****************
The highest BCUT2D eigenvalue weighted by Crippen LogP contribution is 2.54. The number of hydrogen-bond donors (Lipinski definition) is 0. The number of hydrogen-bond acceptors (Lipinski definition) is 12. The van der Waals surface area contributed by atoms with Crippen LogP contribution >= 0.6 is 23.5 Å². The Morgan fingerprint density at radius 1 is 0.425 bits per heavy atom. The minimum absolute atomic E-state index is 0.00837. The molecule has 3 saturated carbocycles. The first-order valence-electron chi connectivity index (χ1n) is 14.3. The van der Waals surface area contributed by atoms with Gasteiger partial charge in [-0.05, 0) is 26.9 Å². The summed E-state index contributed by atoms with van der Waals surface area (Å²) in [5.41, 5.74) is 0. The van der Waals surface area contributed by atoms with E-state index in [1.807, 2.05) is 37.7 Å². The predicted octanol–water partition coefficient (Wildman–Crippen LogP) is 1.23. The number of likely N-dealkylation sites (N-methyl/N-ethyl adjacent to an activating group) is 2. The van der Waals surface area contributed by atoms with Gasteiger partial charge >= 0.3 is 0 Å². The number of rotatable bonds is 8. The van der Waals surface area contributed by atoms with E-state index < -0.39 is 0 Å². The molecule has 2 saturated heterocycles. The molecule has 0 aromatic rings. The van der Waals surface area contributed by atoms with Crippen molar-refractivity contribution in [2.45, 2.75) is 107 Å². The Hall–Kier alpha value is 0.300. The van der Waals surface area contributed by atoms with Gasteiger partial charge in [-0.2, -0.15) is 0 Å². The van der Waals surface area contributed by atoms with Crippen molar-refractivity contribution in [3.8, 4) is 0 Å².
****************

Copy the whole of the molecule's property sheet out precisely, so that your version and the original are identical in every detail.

The highest BCUT2D eigenvalue weighted by Crippen LogP contribution is 2.54. The number of hydrogen-bond donors (Lipinski definition) is 0. The number of hydrogen-bond acceptors (Lipinski definition) is 12. The van der Waals surface area contributed by atoms with Crippen LogP contribution >= 0.6 is 23.5 Å². The Morgan fingerprint density at radius 1 is 0.425 bits per heavy atom. The minimum absolute atomic E-state index is 0.00837. The molecule has 3 saturated carbocycles. The first-order valence-electron chi connectivity index (χ1n) is 14.3. The van der Waals surface area contributed by atoms with Gasteiger partial charge in [-0.05, 0) is 26.9 Å². The summed E-state index contributed by atoms with van der Waals surface area (Å²) in [5.41, 5.74) is 0. The van der Waals surface area contributed by atoms with E-state index in [1.807, 2.05) is 37.7 Å². The predicted octanol–water partition coefficient (Wildman–Crippen LogP) is 1.23. The number of likely N-dealkylation sites (N-methyl/N-ethyl adjacent to an activating group) is 2. The van der Waals surface area contributed by atoms with Gasteiger partial charge >= 0.3 is 0 Å². The number of rotatable bonds is 8. The van der Waals surface area contributed by atoms with E-state index < -0.39 is 0 Å². The molecule has 2 saturated heterocycles. The molecule has 0 aromatic rings. The van der Waals surface area contributed by atoms with Crippen molar-refractivity contribution in [2.45, 2.75) is 107 Å². The Hall–Kier alpha value is 0.300. The van der Waals surface area contributed by atoms with Gasteiger partial charge in [-0.2, -0.15) is 0 Å². The van der Waals surface area contributed by atoms with Crippen molar-refractivity contribution in [3.8, 4) is 0 Å².